A `set`

is an abstract data type that represents an unordered collection of unique elements.

Sets just like lists are mutable meaning that operations such as insertion and deletion can be performed on them in-place and without creating a new set.

In Python, sets are represented using the `set `

type/class. This class defines a number of methods to support various operations on sets. The operations can be sub-divided into:

**Elementary operations**such as insertion, deletion, etc.**Set operations**such as union, intersection, difference, etc .

## Methods for Elementary operations

Set, like most data structures, supports basic operations such as Insertion and deletion. This is achieved through several methods defined in the `set `

class.

`add()`

The `add() `

method is used to add a single element to the set. It takes one parameter, which is the element to be added

`myset.add(x)`

`x` |
The element to be added to the set. |

Sets can only contain unique elements thus the operation will have no effect if the element already exists.

```
myset = {1, 2, 3}
#add some elements
myset.add(4)
myset.add(5)
#this has no effect because the elements exists.
myset.add(2)
myset.add(1)
print(myset)
```

`clear() `

The `clear()`

method takes no argument, it removes all elements present in a set effectively turning it to an empty set.

`myset.clear()`

```
#a non-empty set
myset = {1, 2, 3, 4}
#remove all elements
myset.clear()
print(myset)
```

`copy()`

The` copy()`

method is used to create a shallow copy of the set.This means that the method returns a new set object that contains all the elements of the original set but will not be affected if any changes are made to the original set.

The method takes does not take any arguments.

`myset.copy()`

The method returns a new set which is a shallow copy of the original set.

```
myset = {3, 5, 7}
copied = myset.copy()
print(copied)
```

`discard()`

The` discard()`

method removes an element from the `set`

if it is present. It does not raise an exception if the element is not present.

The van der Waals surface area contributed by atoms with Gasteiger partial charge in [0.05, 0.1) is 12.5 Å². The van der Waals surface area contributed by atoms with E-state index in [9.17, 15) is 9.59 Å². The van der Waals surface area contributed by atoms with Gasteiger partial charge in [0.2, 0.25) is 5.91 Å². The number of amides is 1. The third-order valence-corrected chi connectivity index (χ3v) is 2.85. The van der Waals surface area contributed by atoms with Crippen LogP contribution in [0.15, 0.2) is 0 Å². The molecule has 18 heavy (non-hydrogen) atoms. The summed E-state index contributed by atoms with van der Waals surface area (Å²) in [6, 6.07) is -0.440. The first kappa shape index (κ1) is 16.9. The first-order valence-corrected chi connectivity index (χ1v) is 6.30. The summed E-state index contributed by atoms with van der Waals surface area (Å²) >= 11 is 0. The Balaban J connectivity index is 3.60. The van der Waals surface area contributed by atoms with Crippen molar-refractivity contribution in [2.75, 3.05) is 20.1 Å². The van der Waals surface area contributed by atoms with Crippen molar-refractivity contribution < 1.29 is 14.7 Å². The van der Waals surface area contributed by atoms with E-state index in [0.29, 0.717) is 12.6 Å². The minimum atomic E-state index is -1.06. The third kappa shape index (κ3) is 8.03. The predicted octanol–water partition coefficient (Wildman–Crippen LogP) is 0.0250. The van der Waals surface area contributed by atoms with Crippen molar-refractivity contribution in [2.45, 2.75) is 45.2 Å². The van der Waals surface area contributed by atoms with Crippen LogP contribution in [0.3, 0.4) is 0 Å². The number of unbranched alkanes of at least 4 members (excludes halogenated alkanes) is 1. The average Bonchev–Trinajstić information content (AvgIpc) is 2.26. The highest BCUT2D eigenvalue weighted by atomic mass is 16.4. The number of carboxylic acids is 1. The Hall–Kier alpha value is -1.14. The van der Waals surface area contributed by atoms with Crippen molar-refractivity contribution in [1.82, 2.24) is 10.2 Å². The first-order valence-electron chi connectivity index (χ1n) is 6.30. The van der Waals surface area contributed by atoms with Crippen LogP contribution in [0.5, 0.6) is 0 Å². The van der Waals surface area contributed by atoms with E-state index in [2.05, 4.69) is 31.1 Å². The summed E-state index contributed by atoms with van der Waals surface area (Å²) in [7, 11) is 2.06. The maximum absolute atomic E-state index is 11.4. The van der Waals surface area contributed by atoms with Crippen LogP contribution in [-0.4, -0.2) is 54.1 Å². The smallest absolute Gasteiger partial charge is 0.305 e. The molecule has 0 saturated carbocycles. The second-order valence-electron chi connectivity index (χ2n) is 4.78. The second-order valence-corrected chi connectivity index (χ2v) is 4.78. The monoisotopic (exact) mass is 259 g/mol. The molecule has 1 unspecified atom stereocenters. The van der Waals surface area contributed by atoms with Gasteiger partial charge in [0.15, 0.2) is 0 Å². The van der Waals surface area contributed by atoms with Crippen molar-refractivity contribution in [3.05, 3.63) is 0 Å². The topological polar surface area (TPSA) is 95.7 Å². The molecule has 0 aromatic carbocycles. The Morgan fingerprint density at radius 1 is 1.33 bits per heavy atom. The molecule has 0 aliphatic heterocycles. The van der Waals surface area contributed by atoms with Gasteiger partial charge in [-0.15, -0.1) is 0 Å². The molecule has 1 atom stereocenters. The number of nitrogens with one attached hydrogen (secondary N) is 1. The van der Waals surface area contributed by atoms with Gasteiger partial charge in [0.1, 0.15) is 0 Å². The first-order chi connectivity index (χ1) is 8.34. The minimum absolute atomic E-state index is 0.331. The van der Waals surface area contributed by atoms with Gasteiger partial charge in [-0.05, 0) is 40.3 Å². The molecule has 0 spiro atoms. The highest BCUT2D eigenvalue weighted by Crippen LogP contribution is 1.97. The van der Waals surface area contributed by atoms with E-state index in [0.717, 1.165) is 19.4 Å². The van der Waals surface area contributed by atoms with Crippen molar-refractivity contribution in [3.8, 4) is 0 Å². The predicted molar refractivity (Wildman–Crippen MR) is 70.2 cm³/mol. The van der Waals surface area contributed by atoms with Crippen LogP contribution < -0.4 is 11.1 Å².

`myset.discard(x)`

`x` |
The element to be removed. |

```
myset = {1, 3, 5, 6, 7, 8, 9}
#remove an element
myset.discard(6)
myset.discard(8)
print(myset)
#no exception is raised if the element does not exist
myset.discard(10)
```

`pop() `

The `pop() `

method removes and returns an arbitrary/random element from the set. It raises a `KeyError `

if the `set `

is empty.

`myset.pop()`

The method takes no arguments, it returns the removed arbitrary element.

```
myset = {0, 2, 4, 6, 8, 10}
#remove and return an arbitrary element
print(myset.pop())
print(myset.pop())
print(myset.pop())
print(myset.pop())
print(myset)
```

`remove() `

The `remove()`

method just like `discard() `

, removes an element from a set if it is a member. However, if the element is not present, `remove()`

will raise a `KeyError `

whereas `discard() `

will not.

`myset.remove(x)`

`x` |
The element to be removed. |

The method removes element `x `

from the `set `

, it raises a `KeyError`

exception if the element is not present.

```
myset = {1, 3, 5, 6, 7, 8, 9}
myset.remove(6)
myset.remove(8)
print(myset)
#raises an exception
myset.remove(10)
```

`update() `

The` update()`

method is used to extend a set with elements from an iterable object. This means elements from the iterable that are not already present in the set will be added to the set.

`myset.extend(iterable)`

`iterable` |
An iterable object containing the elements to be added to the set. |

```
myset = {1, 3, 5}
#The iterable with the elements
elements = [5, 7, 9, 11]
#add elements to the set
myset.update(elements)
print(myset)
```

## Methods for set operations

Apart from the usual operations, sets also supports operations that are only unique to them. Such operations includes Union, intersection, Difference, etc.

In this part we will explore the various methods that are meant for performing set operations.